WINSTON-SALEM, N.C., Friday July 9, 2010 – The first transoral robotic surgery (TORS) in western North Carolina has been performed at Wake Forest University Baptist Medical Center, and all three patients who underwent the first procedures are recovering well, without the complications that follow traditional surgery for the same diagnoses.
TORS, a minimally invasive, endoscopic technique, was approved by the Food and Drug Administration in December 2009 for removal of early stage (T1 or T2) tumors of the tongue base, throat, larynx and skull base. Traditionally those cancers have been removed through either an incision in the neck or through the mouth, which often requires splitting the lower lip and dividing the jaw.
Because tongue-base and throat tumors are difficult to reach through the mouth with conventional surgical instruments, the most common approach has been to remove them through external incisions. These are major operations, and may be painful and disfiguring, with long hospitalizations. Treatment alternatives such as chemotherapy and radiation therapy can have long-lasting side effects, such as swallowing difficulties, stricture formation in the upper esophagus and loss of salivary function.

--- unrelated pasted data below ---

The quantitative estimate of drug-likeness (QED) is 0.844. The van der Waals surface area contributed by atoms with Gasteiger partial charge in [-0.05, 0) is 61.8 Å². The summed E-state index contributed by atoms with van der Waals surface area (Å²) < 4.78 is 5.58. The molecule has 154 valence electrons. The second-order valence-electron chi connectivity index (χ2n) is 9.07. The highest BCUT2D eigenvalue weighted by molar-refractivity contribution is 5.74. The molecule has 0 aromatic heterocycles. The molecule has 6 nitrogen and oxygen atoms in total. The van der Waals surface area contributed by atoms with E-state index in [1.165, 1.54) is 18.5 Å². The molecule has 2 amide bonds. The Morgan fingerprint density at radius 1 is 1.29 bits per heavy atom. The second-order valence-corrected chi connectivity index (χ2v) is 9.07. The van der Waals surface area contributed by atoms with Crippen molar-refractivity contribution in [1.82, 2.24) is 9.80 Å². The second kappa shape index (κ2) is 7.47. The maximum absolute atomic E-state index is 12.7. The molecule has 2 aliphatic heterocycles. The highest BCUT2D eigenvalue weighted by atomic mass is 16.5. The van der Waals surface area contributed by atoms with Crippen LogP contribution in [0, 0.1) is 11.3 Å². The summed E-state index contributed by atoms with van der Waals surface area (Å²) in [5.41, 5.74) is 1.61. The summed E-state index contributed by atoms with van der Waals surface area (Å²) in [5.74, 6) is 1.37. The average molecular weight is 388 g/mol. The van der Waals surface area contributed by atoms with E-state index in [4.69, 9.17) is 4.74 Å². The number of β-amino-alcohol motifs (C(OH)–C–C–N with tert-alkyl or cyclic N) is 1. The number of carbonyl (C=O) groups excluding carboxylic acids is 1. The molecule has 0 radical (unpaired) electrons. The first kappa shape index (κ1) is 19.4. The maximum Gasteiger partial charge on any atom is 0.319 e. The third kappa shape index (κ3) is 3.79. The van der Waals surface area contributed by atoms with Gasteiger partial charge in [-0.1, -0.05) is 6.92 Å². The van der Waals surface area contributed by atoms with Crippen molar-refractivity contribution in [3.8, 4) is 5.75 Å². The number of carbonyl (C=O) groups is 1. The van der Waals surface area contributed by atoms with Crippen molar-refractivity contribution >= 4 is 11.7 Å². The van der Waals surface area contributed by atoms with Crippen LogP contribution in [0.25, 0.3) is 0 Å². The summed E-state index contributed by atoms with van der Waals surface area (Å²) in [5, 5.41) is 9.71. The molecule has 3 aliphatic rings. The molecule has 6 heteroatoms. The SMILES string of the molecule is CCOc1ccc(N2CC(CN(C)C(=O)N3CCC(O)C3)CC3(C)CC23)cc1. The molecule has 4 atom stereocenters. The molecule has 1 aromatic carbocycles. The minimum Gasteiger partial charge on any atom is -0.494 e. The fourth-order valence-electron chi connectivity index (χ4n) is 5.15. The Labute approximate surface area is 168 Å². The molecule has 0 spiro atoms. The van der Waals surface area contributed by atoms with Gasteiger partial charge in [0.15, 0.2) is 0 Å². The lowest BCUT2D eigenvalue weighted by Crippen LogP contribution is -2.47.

“The TORS procedure allows us to access and remove tumors of the tonsil, tongue base and larynx endoscopically, resulting in a shorter, more comfortable recovery than with traditional surgical techniques," said Joshua D. Waltonen, M.D., assistant professor of otolaryngology and the surgeon who performed the first TORS at Wake Forest Baptist. "Patients may still need some postoperative radiation, but the dosage of radiation can often be reduced, and chemotherapy may be avoided. The severe side effects of radiation treatment are therefore minimized, resulting in quicker restoration of quality of life for these patients."
The TORS procedure employs the same da Vinci® Surgical System that is used for genitourinary surgical procedures, such as prostatectomies. The da Vinci “robot” includes a three-dimensional endoscope providing high-resolution images of the surgical site, with two or three additional robotic arms for surgical instruments. The surgeon sits at a console in the operating room and manipulates controls that translate the surgeon's hand, wrist and finger movements into precise, real-time movements of the surgical instruments.
J. Dale Browne, M.D., chairman of otolaryngology at Wake Forest Baptist, said he sees great promise for the TORS procedure for cancers of the tongue base, tonsil and larynx, especially in improving patients’ post-surgical quality of life. “Long-term, multi-institutional studies are needed to establish whether the TORS cure rates are as high as those of traditional therapies. But we’re very hopeful that this will lead to a fundamental change in the way we treat a lot of these tumors, and we’re very pleased to be among an elite group of academic medical centers offering this new procedure.”
For more information about the TORS procedure at Wake Forest Baptist, call (336) 716-4161.